Acid clay or activated clay can be added preferably in a proportion of from 2.5 to 25 weight parts, particularly in a proportion of from 2.5 to 15 weight parts to 100 weight parts of the mixture of the organic solvent and water. The addition of acid clay or activated clay in an unduly small proportion leads to deterioration in decaffeination efficiency, while the addition of acid clay or activated clay in an excessively large proportion leads to increase in the cake resistance in the filtration step. It is, therefore, not preferred to add acid clay or activated clay in a proportion outside the above-described range.

When mixing the green tea extract in contact with the dispersion of acid clay or activated clay in the mixture of the organic solvent and water in the present invention, the mixing weight ratio of the acid clay or activated clay to the green tea extract is preferably from 0.9 to 5.0, more preferably from 1.5 to 3.0 in terms of the acid clay or activated clay/non-polymer catechins value. The addition of acid clay or activated clay in an unduly small proportion leads to deterioration in decaffeination efficiency, while the addition of acid clay or activated clay in an excessively large proportion leads to increase in the cake resistance in the filtration step. It is, therefore, not preferred to add acid clay or activated clay at a ratio outside the above-described range.

As to the temperature at which the dispersion is brought into contact with the green tea extract, it is preferred at first to set the temperature at from 10 to 30°C and then to raise the temperature to from 40 to 60°C because dissolution of the green tea extract can be promoted and the efficiency of extraction of catechins into the dispersion can be also promoted.

After the contact of the green tea extract with the dispersion, the resulting mixture is further brought into contact with activated carbon. Preferably, the green tea extract and the dispersion is first mixed together to bring them into contact with each other, and subsequent to filtration, the filtrate is then subjected to a treatment to contact it with activated carbon.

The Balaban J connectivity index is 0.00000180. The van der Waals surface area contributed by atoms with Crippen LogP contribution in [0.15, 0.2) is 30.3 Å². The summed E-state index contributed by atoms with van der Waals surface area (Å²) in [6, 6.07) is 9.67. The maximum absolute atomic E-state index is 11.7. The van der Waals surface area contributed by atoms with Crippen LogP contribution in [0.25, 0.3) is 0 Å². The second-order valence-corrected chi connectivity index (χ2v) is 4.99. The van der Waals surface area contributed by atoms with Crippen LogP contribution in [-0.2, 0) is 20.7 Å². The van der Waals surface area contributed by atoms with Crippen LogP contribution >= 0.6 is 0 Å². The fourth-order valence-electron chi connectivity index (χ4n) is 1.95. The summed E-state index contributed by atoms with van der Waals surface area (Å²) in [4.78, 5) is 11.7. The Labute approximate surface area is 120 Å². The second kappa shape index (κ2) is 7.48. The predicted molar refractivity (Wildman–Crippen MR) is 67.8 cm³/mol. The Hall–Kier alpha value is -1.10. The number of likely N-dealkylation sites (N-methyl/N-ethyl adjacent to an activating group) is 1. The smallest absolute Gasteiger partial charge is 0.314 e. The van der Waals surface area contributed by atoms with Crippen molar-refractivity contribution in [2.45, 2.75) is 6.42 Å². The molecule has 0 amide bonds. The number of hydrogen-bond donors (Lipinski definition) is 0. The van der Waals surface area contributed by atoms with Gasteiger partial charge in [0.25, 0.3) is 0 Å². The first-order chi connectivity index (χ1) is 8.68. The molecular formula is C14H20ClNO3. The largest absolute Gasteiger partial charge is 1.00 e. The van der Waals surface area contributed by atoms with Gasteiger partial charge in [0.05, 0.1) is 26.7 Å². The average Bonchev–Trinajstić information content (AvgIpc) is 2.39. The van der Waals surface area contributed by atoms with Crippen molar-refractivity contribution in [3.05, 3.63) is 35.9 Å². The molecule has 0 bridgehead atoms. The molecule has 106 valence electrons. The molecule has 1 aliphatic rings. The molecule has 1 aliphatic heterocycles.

The treatment of the green tea extract to contact it with activated carbon and acid clay or activated clay can be conducted by any method such as a batchwise treatment method or a continuous treatment method making use of a column. As to a method for bringing the green tea extract into contact with activated carbon, the contact may be effected preferably by a continuous treatment through a column packed with activated carbon. Adopted in general is a method in which powdery activated carbon or the like is added, the resulting mixture is stirred to selectively adsorb caffeine, and subsequent to selective adsorption of caffeine by a filtering operation, filtration is conducted to obtain a decaffeinated filtrate, or a method in which caffeine is selectively adsorbed by a continuous treatment using a column packed with granular activated carbon or the like.

After the contact of the green tea extract with activated carbon and acid clay or activated clay, distillation such as reduced-pressure distillation is conducted to remove the organic solvent such as ethanol from the mixture of the organic solvent and water. The treated green tea extract can be either in a liquid form or in a solid form. To prepare it into a solid form, it may be formed into powder by a method such as freeze drying or spray drying.

The purified green tea extract (low-caffeine green tea extract), which has been subjected to the decaffeination treatment according to the present invention, may preferably remain substantially unchanged in the composition of the non-polymer catechins containing therein compared with the composition before the treatment. The yield of the non-polymer catechins in the mixture of the organic solvent and water before and after the treatment is preferably 60 wt% or more, more preferably 65 wt% or more, still more preferably 70 wt% or more, particularly preferably 80 wt% or more.